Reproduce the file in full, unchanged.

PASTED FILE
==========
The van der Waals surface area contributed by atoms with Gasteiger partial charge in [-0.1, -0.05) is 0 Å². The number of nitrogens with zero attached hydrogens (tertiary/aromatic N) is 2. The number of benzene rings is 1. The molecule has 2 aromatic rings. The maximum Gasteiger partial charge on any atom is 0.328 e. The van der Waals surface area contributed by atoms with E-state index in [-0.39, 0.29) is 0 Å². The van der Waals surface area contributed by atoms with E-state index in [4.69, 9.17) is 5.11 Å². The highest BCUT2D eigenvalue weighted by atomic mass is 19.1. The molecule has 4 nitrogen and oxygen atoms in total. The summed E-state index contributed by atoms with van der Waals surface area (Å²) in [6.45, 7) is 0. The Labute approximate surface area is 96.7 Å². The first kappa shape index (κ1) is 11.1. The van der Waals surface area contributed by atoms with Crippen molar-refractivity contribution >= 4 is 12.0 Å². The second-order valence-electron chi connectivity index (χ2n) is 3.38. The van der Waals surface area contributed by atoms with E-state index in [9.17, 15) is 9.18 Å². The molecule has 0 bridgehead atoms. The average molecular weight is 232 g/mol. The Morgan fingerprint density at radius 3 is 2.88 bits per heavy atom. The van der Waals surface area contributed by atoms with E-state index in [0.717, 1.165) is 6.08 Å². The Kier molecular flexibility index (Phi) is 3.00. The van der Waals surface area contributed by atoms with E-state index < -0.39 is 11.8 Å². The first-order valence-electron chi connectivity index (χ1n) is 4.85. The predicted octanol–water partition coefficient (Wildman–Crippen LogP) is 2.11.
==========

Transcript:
The van der Waals surface area contributed by atoms with Gasteiger partial charge in [-0.1, -0.05) is 0 Å². The number of nitrogens with zero attached hydrogens (tertiary/aromatic N) is 2. The number of benzene rings is 1. The molecule has 2 aromatic rings. The maximum Gasteiger partial charge on any atom is 0.328 e. The van der Waals surface area contributed by atoms with E-state index in [-0.39, 0.29) is 0 Å². The van der Waals surface area contributed by atoms with E-state index in [4.69, 9.17) is 5.11 Å². The highest BCUT2D eigenvalue weighted by atomic mass is 19.1. The molecule has 4 nitrogen and oxygen atoms in total. The summed E-state index contributed by atoms with van der Waals surface area (Å²) in [6.45, 7) is 0. The Labute approximate surface area is 96.7 Å². The first kappa shape index (κ1) is 11.1. The van der Waals surface area contributed by atoms with Crippen molar-refractivity contribution >= 4 is 12.0 Å². The second-order valence-electron chi connectivity index (χ2n) is 3.38. The van der Waals surface area contributed by atoms with E-state index in [9.17, 15) is 9.18 Å². The molecule has 0 bridgehead atoms. The average molecular weight is 232 g/mol. The Morgan fingerprint density at radius 3 is 2.88 bits per heavy atom. The van der Waals surface area contributed by atoms with E-state index in [0.717, 1.165) is 6.08 Å². The Kier molecular flexibility index (Phi) is 3.00. The van der Waals surface area contributed by atoms with E-state index < -0.39 is 11.8 Å². The first-order valence-electron chi connectivity index (χ1n) is 4.85. The predicted octanol–water partition coefficient (Wildman–Crippen LogP) is 2.11.